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In 1997 Sony entered the music market in India and one of the first artistes they signed up for a three-album contract was A.R. Rahman. Looking to do something different from the film score grindstone, Rahman and his old school friend Bharat Bala tossed around the idea of an album to commemorate the 50 years of Indian independence. The album was called Vande Mataram and it was launched on Aug. 15, 1997 with Rahman himself performing before the Indian prime minister at Vijay Chowk in New Delhi. The album went on to sell an unprecedented 1.2 million copies in India.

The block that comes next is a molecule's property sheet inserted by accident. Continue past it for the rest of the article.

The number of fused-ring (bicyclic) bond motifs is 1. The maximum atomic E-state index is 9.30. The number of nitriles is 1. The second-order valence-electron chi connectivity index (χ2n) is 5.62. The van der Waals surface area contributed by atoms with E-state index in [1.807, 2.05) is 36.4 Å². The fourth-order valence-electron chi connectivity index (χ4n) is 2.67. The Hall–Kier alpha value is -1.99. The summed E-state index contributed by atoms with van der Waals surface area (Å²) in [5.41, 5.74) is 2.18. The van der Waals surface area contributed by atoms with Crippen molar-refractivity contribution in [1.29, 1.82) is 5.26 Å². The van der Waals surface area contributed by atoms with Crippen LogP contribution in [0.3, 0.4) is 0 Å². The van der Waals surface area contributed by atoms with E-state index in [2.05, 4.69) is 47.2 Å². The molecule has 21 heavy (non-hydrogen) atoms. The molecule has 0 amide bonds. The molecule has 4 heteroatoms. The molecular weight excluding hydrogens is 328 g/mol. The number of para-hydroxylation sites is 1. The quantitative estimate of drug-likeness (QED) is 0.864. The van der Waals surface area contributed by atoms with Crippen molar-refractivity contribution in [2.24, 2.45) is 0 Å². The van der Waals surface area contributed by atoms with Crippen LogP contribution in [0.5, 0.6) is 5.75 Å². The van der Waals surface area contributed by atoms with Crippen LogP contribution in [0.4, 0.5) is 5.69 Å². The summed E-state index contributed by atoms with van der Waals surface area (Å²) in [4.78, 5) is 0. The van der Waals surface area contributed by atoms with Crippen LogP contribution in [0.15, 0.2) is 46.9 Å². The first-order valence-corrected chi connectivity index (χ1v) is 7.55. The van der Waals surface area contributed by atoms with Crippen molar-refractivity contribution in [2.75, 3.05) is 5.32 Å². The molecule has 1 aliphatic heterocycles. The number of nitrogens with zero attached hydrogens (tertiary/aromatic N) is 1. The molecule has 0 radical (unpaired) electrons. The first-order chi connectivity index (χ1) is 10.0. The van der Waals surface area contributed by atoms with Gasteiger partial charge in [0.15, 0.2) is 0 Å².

What surprised you most about the success of Vande Mataram?

ARR: In fact nobody supported it in the beginning other than Bharat Bala, Kanika, and myself. They said, “What are you wasting time for? You can do two movies in that time.” Once it was done it went beyond all of us—it was a blessing for us from God. Some songs are like that—you don’t know—it just happens. Take Roja’s music—most of the songs can’t be done again—they came from a frame of mind and some blessings. Some songs just take off to a different level.

You say songs sometimes just happen. As a composer how do you handle creative blocks?

ARR: Creative bocks come only when there is too much worry and too much unnecessary feelings in your heart. I try to pray and make the heart lighter, and then music flows. Even then sometimes it doesn’t come—(laughs)—more prayer!